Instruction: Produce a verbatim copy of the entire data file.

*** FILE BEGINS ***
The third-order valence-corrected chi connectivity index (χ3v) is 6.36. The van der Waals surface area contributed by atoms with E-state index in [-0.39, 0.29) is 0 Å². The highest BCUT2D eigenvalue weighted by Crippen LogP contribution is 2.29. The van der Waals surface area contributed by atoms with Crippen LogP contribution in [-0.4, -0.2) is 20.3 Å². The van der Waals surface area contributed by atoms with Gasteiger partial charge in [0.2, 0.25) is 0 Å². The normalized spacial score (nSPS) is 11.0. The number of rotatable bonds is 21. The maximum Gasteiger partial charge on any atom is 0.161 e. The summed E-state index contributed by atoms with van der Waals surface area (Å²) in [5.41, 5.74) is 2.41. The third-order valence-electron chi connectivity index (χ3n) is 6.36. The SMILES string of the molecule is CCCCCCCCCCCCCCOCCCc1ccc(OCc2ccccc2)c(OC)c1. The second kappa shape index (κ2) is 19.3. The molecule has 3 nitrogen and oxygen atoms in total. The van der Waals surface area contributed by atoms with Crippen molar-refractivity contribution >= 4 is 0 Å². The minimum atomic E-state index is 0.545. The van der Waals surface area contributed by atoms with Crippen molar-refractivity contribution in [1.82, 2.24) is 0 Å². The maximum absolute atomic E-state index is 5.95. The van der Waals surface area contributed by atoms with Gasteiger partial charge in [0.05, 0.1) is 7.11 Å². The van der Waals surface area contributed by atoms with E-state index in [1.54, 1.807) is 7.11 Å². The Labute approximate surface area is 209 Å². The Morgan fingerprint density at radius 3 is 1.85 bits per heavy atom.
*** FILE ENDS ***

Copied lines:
The third-order valence-corrected chi connectivity index (χ3v) is 6.36. The van der Waals surface area contributed by atoms with E-state index in [-0.39, 0.29) is 0 Å². The highest BCUT2D eigenvalue weighted by Crippen LogP contribution is 2.29. The van der Waals surface area contributed by atoms with Crippen LogP contribution in [-0.4, -0.2) is 20.3 Å². The van der Waals surface area contributed by atoms with Gasteiger partial charge in [0.2, 0.25) is 0 Å². The normalized spacial score (nSPS) is 11.0. The number of rotatable bonds is 21. The maximum Gasteiger partial charge on any atom is 0.161 e. The summed E-state index contributed by atoms with van der Waals surface area (Å²) in [5.41, 5.74) is 2.41. The third-order valence-electron chi connectivity index (χ3n) is 6.36. The SMILES string of the molecule is CCCCCCCCCCCCCCOCCCc1ccc(OCc2ccccc2)c(OC)c1. The second kappa shape index (κ2) is 19.3. The molecule has 3 nitrogen and oxygen atoms in total. The van der Waals surface area contributed by atoms with Crippen molar-refractivity contribution >= 4 is 0 Å². The minimum atomic E-state index is 0.545. The van der Waals surface area contributed by atoms with Crippen molar-refractivity contribution in [1.82, 2.24) is 0 Å². The maximum absolute atomic E-state index is 5.95. The van der Waals surface area contributed by atoms with Gasteiger partial charge in [0.05, 0.1) is 7.11 Å². The van der Waals surface area contributed by atoms with E-state index in [1.54, 1.807) is 7.11 Å². The Labute approximate surface area is 209 Å². The Morgan fingerprint density at radius 3 is 1.85 bits per heavy atom.